Metallurgy of soft spheres with hard core: From BCC to Frank-Kasper phases
Laboratoire de Physique des Solides, Bât 510, UMR-CNRS 8502, Université Paris-Sud, Université Paris-Saclay, F-91405, Orsay, France
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Accepted: 3 November 2017
Published online: 24 November 2017
Understanding how soft particles can fill the space is still an open question. Structures far from classical FCC or BCC phases are now commonly experimentally observed in many different systems. Models based on pair interaction between soft particles are at present much studied in 2D. Pair interactions with two different lengths have been shown to lead to quasicrystalline architectures. It is also the case for a hard core with a square repulsive shoulder potential. In 3D, global approaches have been proposed for instance by minimizing the interface area between the deformed objects in the case of foams or micellar systems or using a self-consistent mean-field theory in copolymer melts. In this paper we propose to compare a strong van der Waals attraction between spherical hard cores and an elastic energy associated to the deformation of the soft corona. This deformation is measured as the shift between the deformed shell compared to a corona with a perfect spherical symmetry. The two main parameters in this model are: the hard-core volume fraction and the weight of the elastic energy compared to the van der Waals one. The elastic energy clearly favours the BCC structure but large van der Waals forces favor Frank and Kasper phases. This result opens a route towards controlling the building of nanoparticle superlattices with complex structures and thus original physical properties.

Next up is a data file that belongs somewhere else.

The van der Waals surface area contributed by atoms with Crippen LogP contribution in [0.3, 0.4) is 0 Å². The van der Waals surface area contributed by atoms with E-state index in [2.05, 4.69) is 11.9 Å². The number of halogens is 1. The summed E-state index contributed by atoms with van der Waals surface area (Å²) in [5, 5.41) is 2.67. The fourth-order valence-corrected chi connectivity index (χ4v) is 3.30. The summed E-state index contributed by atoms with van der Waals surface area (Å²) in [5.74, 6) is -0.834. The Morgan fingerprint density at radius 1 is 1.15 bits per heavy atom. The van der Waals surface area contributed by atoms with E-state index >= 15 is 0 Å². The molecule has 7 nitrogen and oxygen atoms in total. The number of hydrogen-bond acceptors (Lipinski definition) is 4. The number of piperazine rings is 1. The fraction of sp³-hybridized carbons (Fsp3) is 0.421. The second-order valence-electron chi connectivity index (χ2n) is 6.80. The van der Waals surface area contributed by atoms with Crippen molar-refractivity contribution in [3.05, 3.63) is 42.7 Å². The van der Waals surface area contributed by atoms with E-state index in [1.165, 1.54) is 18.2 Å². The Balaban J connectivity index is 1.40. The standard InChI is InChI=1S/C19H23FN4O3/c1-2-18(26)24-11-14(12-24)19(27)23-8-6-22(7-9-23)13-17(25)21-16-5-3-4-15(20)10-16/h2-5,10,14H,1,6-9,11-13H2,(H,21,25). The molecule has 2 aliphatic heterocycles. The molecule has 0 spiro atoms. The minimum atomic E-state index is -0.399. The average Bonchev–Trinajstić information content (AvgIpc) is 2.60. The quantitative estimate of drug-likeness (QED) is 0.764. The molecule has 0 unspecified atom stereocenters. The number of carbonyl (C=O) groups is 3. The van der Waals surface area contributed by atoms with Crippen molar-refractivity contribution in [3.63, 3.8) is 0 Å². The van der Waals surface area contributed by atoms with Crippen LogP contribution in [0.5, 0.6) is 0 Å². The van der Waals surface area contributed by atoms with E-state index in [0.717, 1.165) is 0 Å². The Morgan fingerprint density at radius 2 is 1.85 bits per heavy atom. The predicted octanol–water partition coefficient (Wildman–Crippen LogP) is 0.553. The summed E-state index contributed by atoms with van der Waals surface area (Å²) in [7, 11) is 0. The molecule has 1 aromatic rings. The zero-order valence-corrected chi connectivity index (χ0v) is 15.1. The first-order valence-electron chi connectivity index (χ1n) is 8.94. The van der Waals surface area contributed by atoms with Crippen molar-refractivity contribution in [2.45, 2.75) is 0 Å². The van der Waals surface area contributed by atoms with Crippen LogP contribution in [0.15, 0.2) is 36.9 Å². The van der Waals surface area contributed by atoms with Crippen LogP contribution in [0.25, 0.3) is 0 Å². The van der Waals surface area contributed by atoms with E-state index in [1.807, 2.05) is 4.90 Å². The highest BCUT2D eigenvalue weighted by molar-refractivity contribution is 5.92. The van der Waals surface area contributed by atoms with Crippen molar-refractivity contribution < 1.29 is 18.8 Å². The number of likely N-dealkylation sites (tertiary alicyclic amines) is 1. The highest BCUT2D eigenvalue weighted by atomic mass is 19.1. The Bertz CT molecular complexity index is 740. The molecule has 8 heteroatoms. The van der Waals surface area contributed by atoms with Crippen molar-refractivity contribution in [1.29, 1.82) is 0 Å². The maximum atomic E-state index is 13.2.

Key words: Soft Matter: Colloids and Nanoparticles
© EDP Sciences, SIF, Springer-Verlag GmbH Germany, part of Springer Nature, 2017